We recently had a prospective client ask us to send out our Form ADV Part 2. That was their only question. This SEC filing is essentially a marketing brochure that duplicates information on our website. We sent it, of course, but we’re certain it didn’t really tell much about what we do and how it would — or would not — match this person’s needs.
A search like this points out a big problem: Everyone’s reading the same information. People tend to stop at whatever comes up first, with the result being that everyone is following the same checklist for finding a financial adviser.
Unfortunately, this approach doesn’t necessarily give you the information that you need to make the best decision.
No. 1: What is your performance track record?
Aside from the fact that past performance does not indicate future results, performance is very much tied to the choices that planners and clients make together. A good financial adviser should help you determine your goals and how you will get there.
This question also conveys a sense that the client is attempting to beat the market, rather than focus on his or her unique situation, and need to generate retirement income. We understand that nobody wants to hire a so-called adviser who gambles with clients’ money, but the way to ferret out a lack of philosophy is to learn whether the adviser takes a scientific approach using evidence-based investing, versus simply guessing which stocks or funds may outperform other securities.
What you should ask instead: A better question would be to ask about the planner’s investment philosophy and approach to building financial plans.
No. 2: How many clients do you have?
This question tells you something about an adviser’s practice, but what? And how does that fit with what you need? Does an adviser have only a handful of clients because all the other clients left, or because the practice has a very narrow specialty? Does an adviser with a lot of clients offer better advice or take a cookie-cutter approach because there are just too many people to serve effectively?
What you should ask instead:
What types of clients do you work with?
How long does it take to get an appointment?
What is your meeting process?
What are reasons that people leave your practice?
No. 3: What services do you provide?
The answer to this question should match the services you need (or think you do). An adviser who works with high-net-worth families, manages 401(k) plans or sells insurance, may not be the best person to help you with a retirement cash flow management plan. Watch out for small practices that seem to offer everything, as they may not have depth of expertise in any of those areas. I see practices that list 30 areas of expertise, many of which require different skills and knowledge.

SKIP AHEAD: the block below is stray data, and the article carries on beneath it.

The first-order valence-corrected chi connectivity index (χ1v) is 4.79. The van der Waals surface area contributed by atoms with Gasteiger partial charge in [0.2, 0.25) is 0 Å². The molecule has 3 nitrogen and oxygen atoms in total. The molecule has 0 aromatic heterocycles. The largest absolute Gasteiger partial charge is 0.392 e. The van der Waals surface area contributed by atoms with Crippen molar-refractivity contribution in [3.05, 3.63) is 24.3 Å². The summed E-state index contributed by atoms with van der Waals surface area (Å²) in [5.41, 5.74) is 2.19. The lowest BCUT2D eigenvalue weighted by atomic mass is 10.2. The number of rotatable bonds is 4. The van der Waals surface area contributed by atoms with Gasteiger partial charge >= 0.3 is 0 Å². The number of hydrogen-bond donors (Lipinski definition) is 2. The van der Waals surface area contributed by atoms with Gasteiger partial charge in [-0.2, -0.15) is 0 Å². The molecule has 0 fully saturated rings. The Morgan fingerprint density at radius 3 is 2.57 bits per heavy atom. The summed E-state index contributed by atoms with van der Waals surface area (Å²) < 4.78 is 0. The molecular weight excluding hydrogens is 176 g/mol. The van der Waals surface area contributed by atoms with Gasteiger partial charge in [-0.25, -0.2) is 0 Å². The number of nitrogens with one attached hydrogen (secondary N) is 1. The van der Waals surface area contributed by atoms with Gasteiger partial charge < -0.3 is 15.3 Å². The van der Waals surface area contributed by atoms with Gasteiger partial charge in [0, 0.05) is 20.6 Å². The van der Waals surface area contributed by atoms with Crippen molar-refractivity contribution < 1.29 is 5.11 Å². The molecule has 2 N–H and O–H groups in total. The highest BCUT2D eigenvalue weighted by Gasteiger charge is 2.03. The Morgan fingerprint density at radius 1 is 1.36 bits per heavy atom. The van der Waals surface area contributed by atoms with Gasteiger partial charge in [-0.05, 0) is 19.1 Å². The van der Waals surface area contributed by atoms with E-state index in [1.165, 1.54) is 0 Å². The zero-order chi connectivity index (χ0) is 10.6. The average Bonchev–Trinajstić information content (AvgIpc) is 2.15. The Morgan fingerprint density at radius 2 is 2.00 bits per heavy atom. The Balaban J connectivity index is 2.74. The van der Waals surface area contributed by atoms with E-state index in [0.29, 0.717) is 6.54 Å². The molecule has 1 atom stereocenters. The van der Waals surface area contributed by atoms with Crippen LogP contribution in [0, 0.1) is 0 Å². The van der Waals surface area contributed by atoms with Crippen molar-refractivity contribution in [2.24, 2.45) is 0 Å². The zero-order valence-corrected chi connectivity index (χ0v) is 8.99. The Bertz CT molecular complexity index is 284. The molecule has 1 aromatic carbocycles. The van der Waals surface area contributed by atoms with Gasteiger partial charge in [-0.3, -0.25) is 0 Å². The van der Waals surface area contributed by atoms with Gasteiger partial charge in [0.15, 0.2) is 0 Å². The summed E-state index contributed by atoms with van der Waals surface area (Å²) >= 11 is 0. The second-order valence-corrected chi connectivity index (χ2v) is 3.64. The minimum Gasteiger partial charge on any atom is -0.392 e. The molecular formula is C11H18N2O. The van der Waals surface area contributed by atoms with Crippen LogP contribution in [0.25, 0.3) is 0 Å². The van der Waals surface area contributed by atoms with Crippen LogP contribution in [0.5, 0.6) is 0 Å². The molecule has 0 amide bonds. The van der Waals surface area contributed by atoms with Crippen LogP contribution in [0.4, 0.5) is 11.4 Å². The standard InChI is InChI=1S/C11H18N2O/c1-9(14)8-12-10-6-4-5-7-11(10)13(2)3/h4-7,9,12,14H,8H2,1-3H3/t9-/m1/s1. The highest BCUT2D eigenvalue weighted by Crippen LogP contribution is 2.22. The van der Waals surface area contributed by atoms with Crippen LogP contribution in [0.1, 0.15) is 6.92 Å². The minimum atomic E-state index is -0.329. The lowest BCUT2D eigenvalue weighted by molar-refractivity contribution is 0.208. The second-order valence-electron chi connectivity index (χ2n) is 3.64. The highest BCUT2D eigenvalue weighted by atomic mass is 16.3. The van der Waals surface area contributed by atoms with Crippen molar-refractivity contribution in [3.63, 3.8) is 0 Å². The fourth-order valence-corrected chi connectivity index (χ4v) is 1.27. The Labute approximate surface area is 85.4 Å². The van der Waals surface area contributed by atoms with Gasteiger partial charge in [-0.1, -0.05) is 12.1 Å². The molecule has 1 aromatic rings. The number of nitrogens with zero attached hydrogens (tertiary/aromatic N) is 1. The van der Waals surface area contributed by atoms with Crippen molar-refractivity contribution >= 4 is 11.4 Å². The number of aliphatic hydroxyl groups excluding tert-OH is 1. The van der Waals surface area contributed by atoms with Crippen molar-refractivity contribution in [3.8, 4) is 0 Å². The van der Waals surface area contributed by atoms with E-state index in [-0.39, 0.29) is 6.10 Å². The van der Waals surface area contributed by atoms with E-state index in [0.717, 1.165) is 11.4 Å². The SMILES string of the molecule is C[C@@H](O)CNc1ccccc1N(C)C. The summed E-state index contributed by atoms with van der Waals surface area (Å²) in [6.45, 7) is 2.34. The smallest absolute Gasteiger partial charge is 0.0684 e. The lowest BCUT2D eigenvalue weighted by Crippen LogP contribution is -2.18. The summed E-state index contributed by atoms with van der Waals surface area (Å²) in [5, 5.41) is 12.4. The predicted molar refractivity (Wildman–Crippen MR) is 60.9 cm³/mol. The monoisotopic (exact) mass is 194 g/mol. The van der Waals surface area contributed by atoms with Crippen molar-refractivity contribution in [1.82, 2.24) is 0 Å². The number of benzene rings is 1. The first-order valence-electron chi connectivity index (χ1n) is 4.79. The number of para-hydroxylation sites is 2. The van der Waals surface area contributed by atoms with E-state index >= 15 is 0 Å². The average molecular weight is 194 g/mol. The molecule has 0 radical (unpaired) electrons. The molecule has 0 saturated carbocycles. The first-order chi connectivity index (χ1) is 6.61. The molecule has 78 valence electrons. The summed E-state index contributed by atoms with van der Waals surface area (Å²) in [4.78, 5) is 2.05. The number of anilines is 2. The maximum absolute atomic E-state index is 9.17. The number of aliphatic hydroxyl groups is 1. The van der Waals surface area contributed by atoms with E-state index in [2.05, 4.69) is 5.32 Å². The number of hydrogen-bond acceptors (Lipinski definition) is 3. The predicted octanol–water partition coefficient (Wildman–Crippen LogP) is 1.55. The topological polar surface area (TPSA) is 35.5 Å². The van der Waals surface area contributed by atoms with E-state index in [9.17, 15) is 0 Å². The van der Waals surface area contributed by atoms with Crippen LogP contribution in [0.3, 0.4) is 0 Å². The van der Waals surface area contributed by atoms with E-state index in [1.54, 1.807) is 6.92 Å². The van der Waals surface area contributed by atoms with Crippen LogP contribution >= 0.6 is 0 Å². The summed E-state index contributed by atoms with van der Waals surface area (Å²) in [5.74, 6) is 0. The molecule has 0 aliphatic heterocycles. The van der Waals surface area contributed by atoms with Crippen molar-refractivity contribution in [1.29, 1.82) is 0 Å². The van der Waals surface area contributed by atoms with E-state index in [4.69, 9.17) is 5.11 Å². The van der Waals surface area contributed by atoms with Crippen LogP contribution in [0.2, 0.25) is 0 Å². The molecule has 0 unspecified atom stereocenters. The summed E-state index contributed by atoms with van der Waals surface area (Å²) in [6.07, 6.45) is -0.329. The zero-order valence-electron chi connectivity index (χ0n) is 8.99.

What you should ask instead: Ask a potential adviser to walk you through their process for clients, especially what will happen in the first meeting and the first year. Then, follow that up by asking what network of support do you have to provide all the services that I need? It’s likely that no one person you’re working with can help you with everything from a budget to investing to retirement withdrawals and estate planning. So, it’s important that the person you’re working with has access to a backup team, if necessary. See what kinds of experts are available to work on your behalf.
No. 4: What credentials have you earned?
The various credentials in the financial services industry require time and study to earn. They do matter, but they don’t tell the entire story.
The Certified Financial Planner designation is increasingly common in the industry, and many firms have at least one CFP on staff. However, use caution when assuming all CFPs are experts in every financial situation. Not all those who hold a CFP have comprehensive planning experience. Some work as insurance agents, stockbrokers or even journalists — not with people like you.
Others in the industry have lots and lots of credentials, but that could be because they like taking classes more than doing the work of an adviser. You should look for credentials, but experience to help you meet your needs is more important than a string of letters after someone’s name.
What you should ask instead: What experience do you have in helping investors like me, and how long have you been giving advice to clients with my needs?
No. 5: Are you a fiduciary?
This is a loaded question. Many advisers have both fiduciary and non-fiduciary roles, depending on the situation. The Securities Exchange Commission says that anyone who collects a commission is not a fiduciary; however, some advisers use commission-based products with some clients but not others, depending on the situation. At our firm we’ve run across several of these hybrid advisers who tout only the fiduciary role, which can mislead clients.
What you should ask instead: All advisers receive some form of compensation for their services, so a better question to ask is how the adviser is compensated. If you know that upfront, you will have a better sense of whether the advice you receive matches the price you pay.
The financial services industry is better off when clients ask good questions. We want to help you or refer you to someone who can better meet your needs. One way is for you to understand what you are asking and how it ties to what you need to know. This is a far better approach than using a standardized Internet checklist.
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